Mercedes violates anti-monopoly law in China
China’s government said Monday it has concluded Mercedes-Benz violated anti-monopoly law and charged excessive prices for parts, adding to a growing number of global automakers snared in an investigation of the industry.
Regulators found the luxury unit of Germany’s Daimler AG engaged in “vertical price-fixing” by abusing its control over supplies of replacement parts, according to the official Xinhua News Agency.
Chinese regulators have launched investigations of foreign auto, technology, pharmaceutical and dairy companies over the past two years using the 2008 anti-monopoly law in an apparent effort to force down consumer prices.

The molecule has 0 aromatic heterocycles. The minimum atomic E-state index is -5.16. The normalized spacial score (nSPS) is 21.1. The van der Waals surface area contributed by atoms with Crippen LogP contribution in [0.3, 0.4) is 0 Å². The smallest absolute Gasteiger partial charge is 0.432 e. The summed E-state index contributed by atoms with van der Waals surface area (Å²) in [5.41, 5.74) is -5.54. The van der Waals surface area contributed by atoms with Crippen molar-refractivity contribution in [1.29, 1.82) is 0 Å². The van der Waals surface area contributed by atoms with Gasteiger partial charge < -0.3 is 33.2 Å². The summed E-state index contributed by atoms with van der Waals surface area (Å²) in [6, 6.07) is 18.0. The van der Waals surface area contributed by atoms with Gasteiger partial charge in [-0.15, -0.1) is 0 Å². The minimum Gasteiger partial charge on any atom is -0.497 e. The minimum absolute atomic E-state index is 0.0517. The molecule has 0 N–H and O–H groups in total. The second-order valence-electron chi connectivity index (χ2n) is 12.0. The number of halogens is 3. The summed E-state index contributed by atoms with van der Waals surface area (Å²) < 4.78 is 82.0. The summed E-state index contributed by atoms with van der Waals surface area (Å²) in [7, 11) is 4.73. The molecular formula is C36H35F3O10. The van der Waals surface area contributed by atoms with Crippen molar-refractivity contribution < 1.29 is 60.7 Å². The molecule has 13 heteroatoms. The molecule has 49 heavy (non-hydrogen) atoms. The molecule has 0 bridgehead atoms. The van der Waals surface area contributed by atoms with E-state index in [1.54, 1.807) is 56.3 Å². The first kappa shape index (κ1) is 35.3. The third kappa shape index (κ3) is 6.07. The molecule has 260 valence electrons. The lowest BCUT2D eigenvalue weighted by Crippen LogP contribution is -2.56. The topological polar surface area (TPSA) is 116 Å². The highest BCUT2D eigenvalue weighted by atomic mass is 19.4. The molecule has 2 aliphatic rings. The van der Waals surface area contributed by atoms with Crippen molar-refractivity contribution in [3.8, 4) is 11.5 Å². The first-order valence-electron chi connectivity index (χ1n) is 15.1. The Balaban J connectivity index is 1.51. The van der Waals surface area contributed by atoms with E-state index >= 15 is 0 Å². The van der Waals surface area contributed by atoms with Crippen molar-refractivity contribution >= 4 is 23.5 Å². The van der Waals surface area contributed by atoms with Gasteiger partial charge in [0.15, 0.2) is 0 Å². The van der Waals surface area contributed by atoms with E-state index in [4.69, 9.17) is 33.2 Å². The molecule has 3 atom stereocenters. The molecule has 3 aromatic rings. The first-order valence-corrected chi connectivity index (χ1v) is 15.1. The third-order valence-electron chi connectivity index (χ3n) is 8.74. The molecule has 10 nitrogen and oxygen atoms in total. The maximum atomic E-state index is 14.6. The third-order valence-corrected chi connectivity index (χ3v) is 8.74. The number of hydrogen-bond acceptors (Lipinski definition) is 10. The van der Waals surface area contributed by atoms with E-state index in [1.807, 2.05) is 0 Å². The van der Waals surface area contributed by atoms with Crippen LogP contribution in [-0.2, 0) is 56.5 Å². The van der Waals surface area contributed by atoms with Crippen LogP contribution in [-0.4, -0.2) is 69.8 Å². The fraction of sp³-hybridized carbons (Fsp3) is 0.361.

Industry analysts have suggested regulators were motivated by complaints global automakers use their control over components suppliers to charge inflated prices.
Other companies under investigation include Qualcomm Inc., a San Diego, California-based maker of chips used in mobile phones, and software giant Microsoft Corp.
The European Union Chamber of Commerce in China, in a statement last week, expressed concern foreign companies might be “disproportionately targeted” by regulators.